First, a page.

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Katherine Dunleavy’s apartment goals for 2020 were modest: After a year and a half of living in a windowless room in a financial district one-bedroom with two roommates, she hoped to upgrade to a room with a window.

But her plans, like those of so many New Yorkers, changed when the pandemic hit, and she ended up with not only a window of her own, but an entire apartment.

“I loved living with roommates, and while I always thought I’d get my own studio someday, I didn’t plan on doing it so soon,” Ms. Dunleavy said.

The decision was largely motivated by a desire not to live with strangers — her friends and roommates had either left the city to move home with their parents or had leases that didn’t align with hers. But the pandemic altered her life in other ways, as well.

“My last place was really just somewhere I could go to sleep. When I wasn’t at work, I was often out with friends or at the gym,” said Ms. Dunleavy, 24, who works in health-care public relations. “But after this spring, I wanted someplace I’d be happy living and working. It’s not only a space I come to relax; I’m basically here all day.”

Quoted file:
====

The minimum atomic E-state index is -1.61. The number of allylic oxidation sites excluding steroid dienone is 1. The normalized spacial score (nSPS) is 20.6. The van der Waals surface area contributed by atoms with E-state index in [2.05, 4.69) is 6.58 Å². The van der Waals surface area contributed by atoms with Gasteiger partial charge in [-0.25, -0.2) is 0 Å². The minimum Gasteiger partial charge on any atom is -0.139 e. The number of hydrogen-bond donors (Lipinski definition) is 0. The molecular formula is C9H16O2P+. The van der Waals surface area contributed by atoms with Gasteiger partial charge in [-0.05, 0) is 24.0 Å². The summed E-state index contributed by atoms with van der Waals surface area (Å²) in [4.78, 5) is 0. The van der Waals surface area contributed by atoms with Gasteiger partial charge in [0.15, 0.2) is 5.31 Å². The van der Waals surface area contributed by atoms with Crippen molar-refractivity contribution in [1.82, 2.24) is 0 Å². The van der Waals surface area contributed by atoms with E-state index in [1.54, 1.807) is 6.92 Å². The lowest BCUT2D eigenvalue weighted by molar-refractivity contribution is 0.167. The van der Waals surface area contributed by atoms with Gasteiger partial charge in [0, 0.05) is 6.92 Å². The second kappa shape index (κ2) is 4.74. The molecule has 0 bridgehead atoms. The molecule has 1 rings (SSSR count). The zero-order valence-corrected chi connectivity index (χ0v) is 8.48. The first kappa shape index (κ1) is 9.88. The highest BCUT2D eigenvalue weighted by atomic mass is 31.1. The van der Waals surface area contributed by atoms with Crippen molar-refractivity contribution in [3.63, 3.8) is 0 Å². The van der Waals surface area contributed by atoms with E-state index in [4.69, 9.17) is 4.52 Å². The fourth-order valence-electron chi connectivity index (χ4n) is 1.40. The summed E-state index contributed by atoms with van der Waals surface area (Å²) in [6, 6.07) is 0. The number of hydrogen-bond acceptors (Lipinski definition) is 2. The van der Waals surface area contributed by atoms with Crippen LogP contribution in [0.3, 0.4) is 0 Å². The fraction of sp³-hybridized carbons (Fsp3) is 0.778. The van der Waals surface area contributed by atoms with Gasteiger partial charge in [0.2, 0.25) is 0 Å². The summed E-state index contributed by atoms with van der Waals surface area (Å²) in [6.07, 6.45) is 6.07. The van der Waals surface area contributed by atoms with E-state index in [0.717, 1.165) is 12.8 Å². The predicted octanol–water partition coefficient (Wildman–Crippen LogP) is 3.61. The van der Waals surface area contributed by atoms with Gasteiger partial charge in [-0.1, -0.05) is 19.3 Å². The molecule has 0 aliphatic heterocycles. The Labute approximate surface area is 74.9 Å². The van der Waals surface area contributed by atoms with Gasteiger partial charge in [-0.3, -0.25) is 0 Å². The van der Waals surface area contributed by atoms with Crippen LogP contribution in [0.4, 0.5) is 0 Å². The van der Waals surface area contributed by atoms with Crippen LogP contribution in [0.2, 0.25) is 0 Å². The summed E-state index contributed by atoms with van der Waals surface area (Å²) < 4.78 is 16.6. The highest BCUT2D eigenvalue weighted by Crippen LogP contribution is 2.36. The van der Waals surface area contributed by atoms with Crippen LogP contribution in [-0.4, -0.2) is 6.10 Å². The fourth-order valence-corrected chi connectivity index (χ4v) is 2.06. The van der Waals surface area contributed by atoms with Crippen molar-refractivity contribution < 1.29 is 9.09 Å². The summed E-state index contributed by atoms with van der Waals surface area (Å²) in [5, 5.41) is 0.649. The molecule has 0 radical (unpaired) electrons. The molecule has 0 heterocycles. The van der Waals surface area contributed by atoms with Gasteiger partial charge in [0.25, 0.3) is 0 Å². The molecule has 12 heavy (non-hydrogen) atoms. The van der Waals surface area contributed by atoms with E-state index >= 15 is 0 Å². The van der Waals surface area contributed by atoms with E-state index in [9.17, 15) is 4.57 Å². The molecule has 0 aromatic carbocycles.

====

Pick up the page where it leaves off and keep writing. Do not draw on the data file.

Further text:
Ms. Dunleavy, who is from Chapel Hill, N.C., moved to the city two years ago. At the time, she was overwhelmed by the idea of navigating the city’s housing market and turned to a start-up that placed people in apartment shares that fit their desired budgets and neighborhoods.

“I ended up in a financial district high-rise with two roommates I’d never met before,” she said. “Since I’d just graduated from college, I figured it would be like a first-year dorm: It’s either great or it goes horribly.”

The roommates turned out to be great, but the room was not. An interior space separated from the kitchen of a one-bedroom apartment by a set of French doors, it lacked a window or a closet. It was also too small to accommodate anything larger than a twin bed.

At first, a tiny, windowless room seemed an acceptable trade-off for getting to live in New York, but that feeling didn’t last long, especially when she realized that for what she was paying — $1,300 a month — she could afford a room with a view. (The total rent for the one-bedroom apartment, in a doorman building with a gym and rooftop terrace, was $4,700.)

“It allowed me to live in the city, so I dealt with it,” Ms. Dunleavy said. “But after about a year, it started to get very, very old.”

When her lease came up in July, she had planned to either move in with friends elsewhere or take over one of the other rooms in the apartment. In addition to Ms. Dunleavy’s room, there was a “real” bedroom with an en suite bathroom, as well as a third, “flex” room created by a pressurized, temporary wall in the living room. “It had all windows and no real walls,” she said. “I had real walls but no windows.”

One of her roommates had moved out in February, and as Ms. Dunleavy and the remaining roommate looked for someone to replace her, the pandemic struck.